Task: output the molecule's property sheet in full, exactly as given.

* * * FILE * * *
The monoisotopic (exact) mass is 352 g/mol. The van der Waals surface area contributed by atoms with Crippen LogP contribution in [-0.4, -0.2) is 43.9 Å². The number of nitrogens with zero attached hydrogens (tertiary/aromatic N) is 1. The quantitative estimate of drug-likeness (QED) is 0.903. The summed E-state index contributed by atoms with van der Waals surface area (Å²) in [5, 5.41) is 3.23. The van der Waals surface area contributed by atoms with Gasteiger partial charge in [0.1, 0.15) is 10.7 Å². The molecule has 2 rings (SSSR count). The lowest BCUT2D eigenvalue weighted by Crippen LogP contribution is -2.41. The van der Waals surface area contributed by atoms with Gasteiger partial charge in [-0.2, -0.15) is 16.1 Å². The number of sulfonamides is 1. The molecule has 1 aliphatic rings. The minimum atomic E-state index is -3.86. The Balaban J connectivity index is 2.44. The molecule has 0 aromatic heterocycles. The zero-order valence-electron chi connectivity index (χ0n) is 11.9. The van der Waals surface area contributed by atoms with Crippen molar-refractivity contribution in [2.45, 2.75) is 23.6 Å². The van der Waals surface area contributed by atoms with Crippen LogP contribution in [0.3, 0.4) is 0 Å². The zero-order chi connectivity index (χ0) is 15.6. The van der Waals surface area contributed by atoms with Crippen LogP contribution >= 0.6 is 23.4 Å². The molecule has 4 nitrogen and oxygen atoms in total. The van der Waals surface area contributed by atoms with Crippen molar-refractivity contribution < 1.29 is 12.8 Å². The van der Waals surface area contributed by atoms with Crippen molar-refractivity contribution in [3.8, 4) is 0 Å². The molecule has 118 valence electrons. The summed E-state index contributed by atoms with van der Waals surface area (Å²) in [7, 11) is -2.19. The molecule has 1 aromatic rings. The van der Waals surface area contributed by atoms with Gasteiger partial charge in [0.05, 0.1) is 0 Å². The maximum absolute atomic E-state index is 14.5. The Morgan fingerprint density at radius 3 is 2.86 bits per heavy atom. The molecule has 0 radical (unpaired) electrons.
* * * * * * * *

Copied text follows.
The monoisotopic (exact) mass is 352 g/mol. The van der Waals surface area contributed by atoms with Crippen LogP contribution in [-0.4, -0.2) is 43.9 Å². The number of nitrogens with zero attached hydrogens (tertiary/aromatic N) is 1. The quantitative estimate of drug-likeness (QED) is 0.903. The summed E-state index contributed by atoms with van der Waals surface area (Å²) in [5, 5.41) is 3.23. The van der Waals surface area contributed by atoms with Gasteiger partial charge in [0.1, 0.15) is 10.7 Å². The molecule has 2 rings (SSSR count). The lowest BCUT2D eigenvalue weighted by Crippen LogP contribution is -2.41. The van der Waals surface area contributed by atoms with Gasteiger partial charge in [-0.2, -0.15) is 16.1 Å². The number of sulfonamides is 1. The molecule has 1 aliphatic rings. The minimum atomic E-state index is -3.86. The Balaban J connectivity index is 2.44. The molecule has 0 aromatic heterocycles. The zero-order valence-electron chi connectivity index (χ0n) is 11.9. The van der Waals surface area contributed by atoms with Crippen molar-refractivity contribution in [2.45, 2.75) is 23.6 Å². The van der Waals surface area contributed by atoms with Crippen LogP contribution in [0.3, 0.4) is 0 Å². The zero-order chi connectivity index (χ0) is 15.6. The van der Waals surface area contributed by atoms with Crippen LogP contribution >= 0.6 is 23.4 Å². The molecule has 4 nitrogen and oxygen atoms in total. The van der Waals surface area contributed by atoms with Crippen molar-refractivity contribution < 1.29 is 12.8 Å². The van der Waals surface area contributed by atoms with Crippen molar-refractivity contribution in [3.8, 4) is 0 Å². The molecule has 118 valence electrons. The summed E-state index contributed by atoms with van der Waals surface area (Å²) in [7, 11) is -2.19. The molecule has 1 aromatic rings. The van der Waals surface area contributed by atoms with Gasteiger partial charge in [0.05, 0.1) is 0 Å². The maximum absolute atomic E-state index is 14.5. The Morgan fingerprint density at radius 3 is 2.86 bits per heavy atom. The molecule has 0 radical (unpaired) electrons.